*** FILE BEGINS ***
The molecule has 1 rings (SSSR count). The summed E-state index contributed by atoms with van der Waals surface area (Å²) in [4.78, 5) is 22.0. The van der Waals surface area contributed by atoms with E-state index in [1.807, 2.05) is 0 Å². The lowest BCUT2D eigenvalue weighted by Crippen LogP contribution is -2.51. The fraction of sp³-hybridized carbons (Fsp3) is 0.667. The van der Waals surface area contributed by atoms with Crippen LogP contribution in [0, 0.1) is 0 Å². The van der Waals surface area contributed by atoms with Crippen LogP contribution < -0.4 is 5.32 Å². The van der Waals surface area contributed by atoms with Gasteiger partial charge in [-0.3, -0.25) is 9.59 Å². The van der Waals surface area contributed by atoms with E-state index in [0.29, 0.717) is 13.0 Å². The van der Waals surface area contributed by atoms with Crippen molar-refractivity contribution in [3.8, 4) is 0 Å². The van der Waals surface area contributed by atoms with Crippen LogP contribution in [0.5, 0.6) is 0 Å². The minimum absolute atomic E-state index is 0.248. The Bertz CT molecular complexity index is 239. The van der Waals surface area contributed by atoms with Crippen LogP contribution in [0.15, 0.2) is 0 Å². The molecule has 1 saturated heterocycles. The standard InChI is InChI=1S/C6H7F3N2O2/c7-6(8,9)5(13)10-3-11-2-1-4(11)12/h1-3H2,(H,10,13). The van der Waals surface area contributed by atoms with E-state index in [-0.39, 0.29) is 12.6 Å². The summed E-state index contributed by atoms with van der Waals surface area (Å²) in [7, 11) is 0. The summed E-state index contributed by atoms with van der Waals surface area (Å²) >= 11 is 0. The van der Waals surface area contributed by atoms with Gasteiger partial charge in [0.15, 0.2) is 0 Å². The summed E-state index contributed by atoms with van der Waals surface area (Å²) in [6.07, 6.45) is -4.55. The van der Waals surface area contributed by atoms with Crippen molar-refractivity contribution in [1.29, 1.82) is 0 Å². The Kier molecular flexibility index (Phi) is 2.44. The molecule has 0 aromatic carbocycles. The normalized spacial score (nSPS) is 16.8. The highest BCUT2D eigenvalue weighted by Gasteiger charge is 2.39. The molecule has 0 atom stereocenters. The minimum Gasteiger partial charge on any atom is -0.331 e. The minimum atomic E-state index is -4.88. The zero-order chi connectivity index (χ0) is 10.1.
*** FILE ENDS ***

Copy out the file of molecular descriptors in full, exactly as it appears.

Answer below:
The molecule has 1 rings (SSSR count). The summed E-state index contributed by atoms with van der Waals surface area (Å²) in [4.78, 5) is 22.0. The van der Waals surface area contributed by atoms with E-state index in [1.807, 2.05) is 0 Å². The lowest BCUT2D eigenvalue weighted by Crippen LogP contribution is -2.51. The fraction of sp³-hybridized carbons (Fsp3) is 0.667. The van der Waals surface area contributed by atoms with Crippen LogP contribution in [0, 0.1) is 0 Å². The van der Waals surface area contributed by atoms with Crippen LogP contribution < -0.4 is 5.32 Å². The van der Waals surface area contributed by atoms with Gasteiger partial charge in [-0.3, -0.25) is 9.59 Å². The van der Waals surface area contributed by atoms with E-state index in [0.29, 0.717) is 13.0 Å². The van der Waals surface area contributed by atoms with Crippen molar-refractivity contribution in [3.8, 4) is 0 Å². The van der Waals surface area contributed by atoms with Crippen LogP contribution in [0.5, 0.6) is 0 Å². The minimum absolute atomic E-state index is 0.248. The Bertz CT molecular complexity index is 239. The van der Waals surface area contributed by atoms with Crippen LogP contribution in [0.15, 0.2) is 0 Å². The molecule has 1 saturated heterocycles. The standard InChI is InChI=1S/C6H7F3N2O2/c7-6(8,9)5(13)10-3-11-2-1-4(11)12/h1-3H2,(H,10,13). The van der Waals surface area contributed by atoms with E-state index in [-0.39, 0.29) is 12.6 Å². The summed E-state index contributed by atoms with van der Waals surface area (Å²) in [7, 11) is 0. The summed E-state index contributed by atoms with van der Waals surface area (Å²) >= 11 is 0. The van der Waals surface area contributed by atoms with Gasteiger partial charge in [0.15, 0.2) is 0 Å². The summed E-state index contributed by atoms with van der Waals surface area (Å²) in [6.07, 6.45) is -4.55. The van der Waals surface area contributed by atoms with Crippen molar-refractivity contribution in [1.29, 1.82) is 0 Å². The Kier molecular flexibility index (Phi) is 2.44. The molecule has 0 aromatic carbocycles. The normalized spacial score (nSPS) is 16.8. The highest BCUT2D eigenvalue weighted by Gasteiger charge is 2.39. The molecule has 0 atom stereocenters. The minimum Gasteiger partial charge on any atom is -0.331 e. The minimum atomic E-state index is -4.88. The zero-order chi connectivity index (χ0) is 10.1.